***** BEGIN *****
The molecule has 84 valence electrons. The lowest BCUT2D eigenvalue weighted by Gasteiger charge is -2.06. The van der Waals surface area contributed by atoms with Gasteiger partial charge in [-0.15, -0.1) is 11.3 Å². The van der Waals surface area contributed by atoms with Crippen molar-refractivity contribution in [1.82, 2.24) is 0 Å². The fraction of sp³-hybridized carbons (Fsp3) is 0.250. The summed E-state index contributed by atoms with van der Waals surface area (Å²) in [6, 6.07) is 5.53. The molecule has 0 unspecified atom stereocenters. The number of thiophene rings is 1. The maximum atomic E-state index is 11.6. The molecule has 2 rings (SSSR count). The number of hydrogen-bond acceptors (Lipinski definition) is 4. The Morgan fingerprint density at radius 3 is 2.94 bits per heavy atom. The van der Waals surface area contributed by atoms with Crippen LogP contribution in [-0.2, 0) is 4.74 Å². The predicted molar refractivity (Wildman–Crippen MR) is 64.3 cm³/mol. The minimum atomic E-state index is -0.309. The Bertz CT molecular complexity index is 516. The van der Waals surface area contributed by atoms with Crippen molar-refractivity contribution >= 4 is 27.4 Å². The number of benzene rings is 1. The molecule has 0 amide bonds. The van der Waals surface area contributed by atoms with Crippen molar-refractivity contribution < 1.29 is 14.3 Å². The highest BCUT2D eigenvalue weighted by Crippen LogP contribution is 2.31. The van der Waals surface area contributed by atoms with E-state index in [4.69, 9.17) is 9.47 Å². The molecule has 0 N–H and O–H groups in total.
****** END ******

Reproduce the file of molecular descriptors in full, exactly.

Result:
The molecule has 84 valence electrons. The lowest BCUT2D eigenvalue weighted by Gasteiger charge is -2.06. The van der Waals surface area contributed by atoms with Gasteiger partial charge in [-0.15, -0.1) is 11.3 Å². The van der Waals surface area contributed by atoms with Crippen molar-refractivity contribution in [1.82, 2.24) is 0 Å². The fraction of sp³-hybridized carbons (Fsp3) is 0.250. The summed E-state index contributed by atoms with van der Waals surface area (Å²) in [6, 6.07) is 5.53. The molecule has 0 unspecified atom stereocenters. The number of thiophene rings is 1. The maximum atomic E-state index is 11.6. The molecule has 2 rings (SSSR count). The number of hydrogen-bond acceptors (Lipinski definition) is 4. The Morgan fingerprint density at radius 3 is 2.94 bits per heavy atom. The van der Waals surface area contributed by atoms with Crippen LogP contribution in [-0.2, 0) is 4.74 Å². The predicted molar refractivity (Wildman–Crippen MR) is 64.3 cm³/mol. The minimum atomic E-state index is -0.309. The Bertz CT molecular complexity index is 516. The van der Waals surface area contributed by atoms with Crippen molar-refractivity contribution >= 4 is 27.4 Å². The number of benzene rings is 1. The molecule has 0 amide bonds. The van der Waals surface area contributed by atoms with Crippen molar-refractivity contribution < 1.29 is 14.3 Å². The highest BCUT2D eigenvalue weighted by Crippen LogP contribution is 2.31. The van der Waals surface area contributed by atoms with E-state index in [4.69, 9.17) is 9.47 Å². The molecule has 0 N–H and O–H groups in total.